A-Rod, Girardi happy for Marlins, city of Miami
New ballpark signals new era for ballclub, South Florida
MIAMI -- It took Alex Rodriguez three or four different buses to make the trip from his Miami home to the Orange Bowl as a kid. Then, he and his buddies would sneak into the fabled stadium and watch football games.
Sometimes it was the University of Miami Hurricanes. Other weekends it was the National Football League's Dolphins. This was in the 1980s, and no matter how difficult it was for the young Rodriguez to make the trip, even with the transfers, it was always worth it. Making memories that would last a lifetime.
Rodriguez is 36 now, but when he returned Sunday to the scene of all those childhood escapades, the memories were vivid even though his cathedral that was the Orange Bowl is gone.
It seemed only fitting that the Yankees' All-Star third baseman would be on the field for the first game featuring Major League teams to be played in the Florida Marlins' new $634 million futuristic ballpark. It was built on the hallowed grounds where the Orange Bowl once stood.
The ballpark, with its retractable roof, is magnificent, providing the Marlins with their very own abode after 19 mostly grueling years in a venue built for football. They have a new look, a new name and a rejuvenated team thanks to the $191 million owner Jeffrey Loria has spent to sign shortstop Jose Reyes, left-handed starter Mark Buehrle, and closer Heath Bell. That all fell into place after former White Sox skipper Ozzie Guillen was hired as the dugout chief.
For A-Rod, Sunday was a homecoming of sorts. He walked into the new park in the morning oozing with a sense of pride.
"I don't want to be corny or cheesy because this is just a Spring Training game, but for me, this is a very special day, to have grown up in the streets in these square blocks," he said. "We took three or four buses to get to the football games, to sneak into the Orange Bowl to watch Dan Marino or Gino Torretta.
"I never imagined, as a child, such a beautiful stadium would be built in the middle of Miami. I'm certainly very proud of the City of Miami and the Marlins to be able to achieve this in my hometown."
Later, Rodriguez singled home a run in the Yankees' five-run fifth inning during their 10-8 victory over the Marlins.
For Yankees manager Joe Girardi, seeing this much-needed facility finally become reality has to be bittersweet.
Managing the Marlins in 2006 was both good and bad. He was nearly fired in early August that summer when he got into an argument with Loria at a game. It happened witnesses saw the owner yell from the stands at home-plate umpire Larry Vanover, and Girardi asked him to stop.
The irony was Girardi was rewarded as 2006 National League Manager of the Year but was fired anyway after the season.
"It was important for them to get their own home," said Girardi, who coincidentally talked briefly with Loria at the Yankees' hotel Saturday night. "At times, they were losing players they would have liked to hold onto. They just didn't have the revenue sources.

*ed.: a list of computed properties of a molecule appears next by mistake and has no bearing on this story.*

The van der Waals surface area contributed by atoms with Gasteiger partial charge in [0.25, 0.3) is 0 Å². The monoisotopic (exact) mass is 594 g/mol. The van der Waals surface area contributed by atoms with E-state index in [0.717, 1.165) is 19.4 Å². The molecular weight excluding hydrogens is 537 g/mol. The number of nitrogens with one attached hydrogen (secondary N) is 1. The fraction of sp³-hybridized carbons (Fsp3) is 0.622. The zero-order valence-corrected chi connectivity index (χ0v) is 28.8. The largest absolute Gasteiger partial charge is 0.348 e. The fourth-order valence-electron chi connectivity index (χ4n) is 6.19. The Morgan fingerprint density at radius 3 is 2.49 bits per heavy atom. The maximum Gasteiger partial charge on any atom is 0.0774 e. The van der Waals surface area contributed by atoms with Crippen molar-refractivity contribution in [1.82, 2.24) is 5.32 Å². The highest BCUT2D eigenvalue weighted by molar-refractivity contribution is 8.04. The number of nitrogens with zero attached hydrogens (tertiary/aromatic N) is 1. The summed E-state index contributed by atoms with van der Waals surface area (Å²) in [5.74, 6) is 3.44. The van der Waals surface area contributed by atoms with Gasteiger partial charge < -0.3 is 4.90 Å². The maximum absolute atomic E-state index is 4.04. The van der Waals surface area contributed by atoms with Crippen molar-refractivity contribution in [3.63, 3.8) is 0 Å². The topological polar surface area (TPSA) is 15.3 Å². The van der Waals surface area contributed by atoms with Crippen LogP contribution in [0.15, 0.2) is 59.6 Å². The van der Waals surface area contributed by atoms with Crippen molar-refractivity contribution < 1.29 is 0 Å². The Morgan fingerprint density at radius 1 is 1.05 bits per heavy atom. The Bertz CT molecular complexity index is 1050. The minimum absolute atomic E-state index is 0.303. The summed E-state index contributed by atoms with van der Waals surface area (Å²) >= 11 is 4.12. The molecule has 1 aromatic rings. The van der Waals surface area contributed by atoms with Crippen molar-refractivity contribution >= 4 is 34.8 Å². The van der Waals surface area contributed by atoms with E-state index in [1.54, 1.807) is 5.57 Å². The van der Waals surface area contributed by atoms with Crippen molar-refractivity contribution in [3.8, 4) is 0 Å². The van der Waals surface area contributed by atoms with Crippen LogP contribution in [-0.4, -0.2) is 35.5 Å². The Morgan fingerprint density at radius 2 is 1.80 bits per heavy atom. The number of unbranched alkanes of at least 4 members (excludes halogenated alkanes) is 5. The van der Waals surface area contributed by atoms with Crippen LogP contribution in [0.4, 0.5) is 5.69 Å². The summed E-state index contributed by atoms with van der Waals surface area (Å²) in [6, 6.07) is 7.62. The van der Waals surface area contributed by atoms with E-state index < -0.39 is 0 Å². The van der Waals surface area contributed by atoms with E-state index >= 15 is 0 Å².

"Everyone saw what they did with free agency [during this past offseason], which they haven't been able to do for a while. This ballpark is important for the organization and good for the community."
As for Loria, Girardi said "we talked. I told him I was interested to see his new home. He was going into the hotel for dinner. When I was here I knew how badly they wanted to get [the stadium] done. You knew it would take some time and there would be hurdles, but I always thought it would happen."
And to a hometown boy, the spectacular new ballpark was imperative for the Marlins to keep pace -- or move ahead -- of other teams.
"I get chills thinking about this," Rodriguez said. "It's kind of like, 'Hello, Major League Baseball, we're here!' I'm a little emotional because I live right down the street. I get to share this with my family and friends today. My two daughters will be here; they're super-excited. "Look, we know what Yankee Stadium means to us in New York and to the world. It's been a big success for us, and I really hope this will be a huge success, for not only Major League Baseball, but for Jeff and the Marlins."
A-Rod gushed that the Orange Bowl was one of the most magical places to watch a football game. He remembered a Monday night game when "Marino beat the Bears, when [the Dolphins] were about to go undefeated. That was one of my greatest childhood memories, a classic night at the stadium. It was completely synonymous to the great memories of the Orange Bowl."
Those were the days when his mother worked two jobs as a waitress to make ends meet -- a huge cry from the millions A-Rod makes as one of baseball's elite players.
"There were nights when we'd sit on the bed and count her tip money, to see if we had enough to pay the electric, to pay the bills," said Rodriguez. "Those times are all part of the memories we have."
He said he had several opportunities to tour the new park during the offseason, "but I made an effort not come, so that my first experience would be when we played here. For the Marlins to win two championships (1997, 2003) in such a short period of time for the franchise is amazing. But the bottom line is without a building like this you cannot compete the way Major League Baseball is right now."
Rodriguez was signed out of Westminster Christian High School by the Seattle Mariners in 1994 and played 17 games that season with the Mariners when he was just 18.
A-Rod no longer has to sneak into any ballpark, or anywhere on the planet for that matter.
Somehow, I got the impression he had more fun taking three or four buses to the Orange Bowl than he would have today riding in the back seat of a long, black limo.
But just like the Orange Bowl, those days are gone.
Only the memories linger.
Hal Bodley is a senior correspondent for MLB.com. This story was not subject to the approval of Major League Baseball or its clubs.